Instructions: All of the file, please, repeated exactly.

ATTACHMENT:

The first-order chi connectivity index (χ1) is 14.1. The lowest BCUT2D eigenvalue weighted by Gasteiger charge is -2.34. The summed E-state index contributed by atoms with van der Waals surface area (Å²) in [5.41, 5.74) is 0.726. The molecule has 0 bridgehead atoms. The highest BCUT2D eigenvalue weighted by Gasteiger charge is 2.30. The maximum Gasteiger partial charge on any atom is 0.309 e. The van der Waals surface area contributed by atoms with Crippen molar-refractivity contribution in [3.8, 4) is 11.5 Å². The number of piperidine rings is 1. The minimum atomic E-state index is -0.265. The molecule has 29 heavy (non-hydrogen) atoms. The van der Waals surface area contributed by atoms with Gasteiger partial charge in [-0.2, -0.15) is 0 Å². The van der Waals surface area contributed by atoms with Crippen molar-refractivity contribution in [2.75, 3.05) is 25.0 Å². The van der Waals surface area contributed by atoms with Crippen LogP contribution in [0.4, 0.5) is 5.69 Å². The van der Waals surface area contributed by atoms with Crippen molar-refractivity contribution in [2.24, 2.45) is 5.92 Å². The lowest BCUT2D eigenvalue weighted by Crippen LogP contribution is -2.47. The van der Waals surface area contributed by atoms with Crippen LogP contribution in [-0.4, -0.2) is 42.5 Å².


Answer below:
The first-order chi connectivity index (χ1) is 14.1. The lowest BCUT2D eigenvalue weighted by Gasteiger charge is -2.34. The summed E-state index contributed by atoms with van der Waals surface area (Å²) in [5.41, 5.74) is 0.726. The molecule has 0 bridgehead atoms. The highest BCUT2D eigenvalue weighted by Gasteiger charge is 2.30. The maximum Gasteiger partial charge on any atom is 0.309 e. The van der Waals surface area contributed by atoms with Crippen molar-refractivity contribution in [3.8, 4) is 11.5 Å². The number of piperidine rings is 1. The minimum atomic E-state index is -0.265. The molecule has 29 heavy (non-hydrogen) atoms. The van der Waals surface area contributed by atoms with Gasteiger partial charge in [-0.2, -0.15) is 0 Å². The van der Waals surface area contributed by atoms with Crippen molar-refractivity contribution in [2.75, 3.05) is 25.0 Å². The van der Waals surface area contributed by atoms with Crippen LogP contribution in [0.4, 0.5) is 5.69 Å². The van der Waals surface area contributed by atoms with Crippen molar-refractivity contribution in [2.24, 2.45) is 5.92 Å². The lowest BCUT2D eigenvalue weighted by Crippen LogP contribution is -2.47. The van der Waals surface area contributed by atoms with Crippen LogP contribution in [-0.4, -0.2) is 42.5 Å².